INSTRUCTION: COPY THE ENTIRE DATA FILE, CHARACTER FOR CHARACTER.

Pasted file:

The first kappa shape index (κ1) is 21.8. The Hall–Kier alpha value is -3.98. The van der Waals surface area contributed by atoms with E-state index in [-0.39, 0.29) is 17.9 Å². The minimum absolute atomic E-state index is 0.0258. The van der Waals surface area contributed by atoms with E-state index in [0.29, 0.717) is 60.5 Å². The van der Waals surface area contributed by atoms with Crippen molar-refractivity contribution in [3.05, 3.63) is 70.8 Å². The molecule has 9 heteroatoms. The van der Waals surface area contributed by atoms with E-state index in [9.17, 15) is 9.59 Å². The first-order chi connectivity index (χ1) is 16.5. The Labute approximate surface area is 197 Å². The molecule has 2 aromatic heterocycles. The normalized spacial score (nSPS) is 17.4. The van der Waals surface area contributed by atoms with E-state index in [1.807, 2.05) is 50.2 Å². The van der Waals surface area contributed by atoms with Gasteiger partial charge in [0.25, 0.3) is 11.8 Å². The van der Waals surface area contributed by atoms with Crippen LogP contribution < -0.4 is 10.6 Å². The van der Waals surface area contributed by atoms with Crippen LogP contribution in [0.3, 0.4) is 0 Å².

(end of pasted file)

The first kappa shape index (κ1) is 21.8. The Hall–Kier alpha value is -3.98. The van der Waals surface area contributed by atoms with E-state index in [-0.39, 0.29) is 17.9 Å². The minimum absolute atomic E-state index is 0.0258. The van der Waals surface area contributed by atoms with E-state index in [0.29, 0.717) is 60.5 Å². The van der Waals surface area contributed by atoms with Crippen molar-refractivity contribution in [3.05, 3.63) is 70.8 Å². The molecule has 9 heteroatoms. The van der Waals surface area contributed by atoms with E-state index in [9.17, 15) is 9.59 Å². The first-order chi connectivity index (χ1) is 16.5. The Labute approximate surface area is 197 Å². The molecule has 2 aromatic heterocycles. The normalized spacial score (nSPS) is 17.4. The van der Waals surface area contributed by atoms with E-state index in [1.807, 2.05) is 50.2 Å². The van der Waals surface area contributed by atoms with Gasteiger partial charge in [0.25, 0.3) is 11.8 Å². The van der Waals surface area contributed by atoms with Crippen LogP contribution < -0.4 is 10.6 Å². The van der Waals surface area contributed by atoms with Crippen LogP contribution in [0.3, 0.4) is 0 Å².